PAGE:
BLUFA new study has discovered that touch is more sensitive than initially understood, highlighting how we tend to limit the use of this critical receptor.
The sense of touch is critical to how we interact and interpret the world around us. Our traditional understanding of touch has significantly increased following research by Dr Ewa Jarocka and her colleagues from Sweden's Umea University. We've known that the sensitivity at the tips of our fingers is related to receptors called neurons, but it was unclear how each neuron could detect a structure. Dr Jarocka matched individual nerve fibres that contact the mechanoreceptors in the fingertips to match the troughs and ridges to the fingertips. She concluded that fingerprints are the most sensitive areas and can detect the smallest structures.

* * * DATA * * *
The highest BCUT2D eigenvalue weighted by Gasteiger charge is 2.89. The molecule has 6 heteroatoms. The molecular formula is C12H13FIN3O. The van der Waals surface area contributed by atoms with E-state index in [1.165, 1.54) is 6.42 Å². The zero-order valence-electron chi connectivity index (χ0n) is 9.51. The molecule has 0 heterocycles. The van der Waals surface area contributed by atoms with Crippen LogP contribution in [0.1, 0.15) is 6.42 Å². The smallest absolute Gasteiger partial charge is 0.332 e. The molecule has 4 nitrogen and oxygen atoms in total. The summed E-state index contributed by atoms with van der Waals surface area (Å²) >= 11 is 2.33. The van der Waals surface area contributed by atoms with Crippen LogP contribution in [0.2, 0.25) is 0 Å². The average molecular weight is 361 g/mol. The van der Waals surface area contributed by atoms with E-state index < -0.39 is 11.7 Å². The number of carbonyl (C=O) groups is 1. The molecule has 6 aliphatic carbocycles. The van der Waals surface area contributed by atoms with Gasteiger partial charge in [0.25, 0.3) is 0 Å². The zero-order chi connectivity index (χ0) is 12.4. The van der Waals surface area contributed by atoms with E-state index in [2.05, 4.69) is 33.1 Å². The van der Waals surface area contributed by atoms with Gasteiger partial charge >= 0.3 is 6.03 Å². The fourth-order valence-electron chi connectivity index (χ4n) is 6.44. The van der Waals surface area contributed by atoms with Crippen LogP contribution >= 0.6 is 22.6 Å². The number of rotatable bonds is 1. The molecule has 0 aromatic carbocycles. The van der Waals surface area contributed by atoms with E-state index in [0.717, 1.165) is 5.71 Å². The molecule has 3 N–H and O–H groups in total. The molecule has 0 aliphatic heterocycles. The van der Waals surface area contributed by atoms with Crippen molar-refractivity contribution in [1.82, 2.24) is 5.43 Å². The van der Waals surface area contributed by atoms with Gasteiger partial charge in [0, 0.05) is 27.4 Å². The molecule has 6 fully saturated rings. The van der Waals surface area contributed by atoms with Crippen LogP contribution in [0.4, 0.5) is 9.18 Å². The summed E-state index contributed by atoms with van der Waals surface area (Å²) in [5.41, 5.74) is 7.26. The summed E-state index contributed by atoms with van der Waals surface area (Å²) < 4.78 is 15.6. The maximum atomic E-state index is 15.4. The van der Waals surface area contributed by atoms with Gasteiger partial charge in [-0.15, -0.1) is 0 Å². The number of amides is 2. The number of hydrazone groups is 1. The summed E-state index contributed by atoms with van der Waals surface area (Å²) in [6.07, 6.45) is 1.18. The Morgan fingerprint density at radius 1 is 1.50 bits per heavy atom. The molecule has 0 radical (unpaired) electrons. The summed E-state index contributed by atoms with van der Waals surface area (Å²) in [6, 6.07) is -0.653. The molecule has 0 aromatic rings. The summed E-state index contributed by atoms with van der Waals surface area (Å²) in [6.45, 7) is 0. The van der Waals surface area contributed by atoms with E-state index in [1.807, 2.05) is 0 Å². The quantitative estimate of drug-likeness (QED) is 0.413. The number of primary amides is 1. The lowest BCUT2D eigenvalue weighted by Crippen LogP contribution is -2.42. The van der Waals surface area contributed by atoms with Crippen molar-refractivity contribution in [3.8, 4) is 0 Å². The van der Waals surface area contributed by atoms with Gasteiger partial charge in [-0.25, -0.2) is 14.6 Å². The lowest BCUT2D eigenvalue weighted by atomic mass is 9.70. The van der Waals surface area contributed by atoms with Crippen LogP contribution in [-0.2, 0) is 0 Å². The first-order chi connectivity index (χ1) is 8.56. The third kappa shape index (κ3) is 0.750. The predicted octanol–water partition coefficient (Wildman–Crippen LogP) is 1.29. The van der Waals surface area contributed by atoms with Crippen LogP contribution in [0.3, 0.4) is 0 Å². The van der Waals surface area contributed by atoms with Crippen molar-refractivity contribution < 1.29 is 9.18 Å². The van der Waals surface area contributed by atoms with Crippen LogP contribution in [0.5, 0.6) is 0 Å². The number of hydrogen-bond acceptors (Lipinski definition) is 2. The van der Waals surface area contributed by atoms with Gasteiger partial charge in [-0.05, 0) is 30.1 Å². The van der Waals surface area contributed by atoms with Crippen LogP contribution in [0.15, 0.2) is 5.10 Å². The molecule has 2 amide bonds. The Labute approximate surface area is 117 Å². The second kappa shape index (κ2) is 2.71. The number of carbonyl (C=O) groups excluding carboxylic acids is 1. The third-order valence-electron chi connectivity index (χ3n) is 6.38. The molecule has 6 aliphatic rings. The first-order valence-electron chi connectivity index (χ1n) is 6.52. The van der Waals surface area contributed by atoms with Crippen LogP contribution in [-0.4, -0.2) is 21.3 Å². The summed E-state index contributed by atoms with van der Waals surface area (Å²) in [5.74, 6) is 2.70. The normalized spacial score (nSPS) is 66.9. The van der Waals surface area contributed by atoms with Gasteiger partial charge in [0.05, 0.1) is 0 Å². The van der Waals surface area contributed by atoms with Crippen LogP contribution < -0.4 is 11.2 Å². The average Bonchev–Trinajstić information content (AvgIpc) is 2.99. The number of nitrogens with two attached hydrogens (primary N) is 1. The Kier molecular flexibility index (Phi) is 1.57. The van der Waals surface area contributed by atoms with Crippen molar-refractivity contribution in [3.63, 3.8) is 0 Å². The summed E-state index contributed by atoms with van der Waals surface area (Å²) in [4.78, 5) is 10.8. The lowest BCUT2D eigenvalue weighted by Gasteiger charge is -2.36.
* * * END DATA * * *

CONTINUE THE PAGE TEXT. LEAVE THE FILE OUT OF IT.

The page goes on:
An implication of this research is the loss of touch sensitivity when fingerprints are directly in touch with a surface. This research can lead to a better understanding of how wearing gloves might affect our sense of touch and how we can compensate for this loss of touch.
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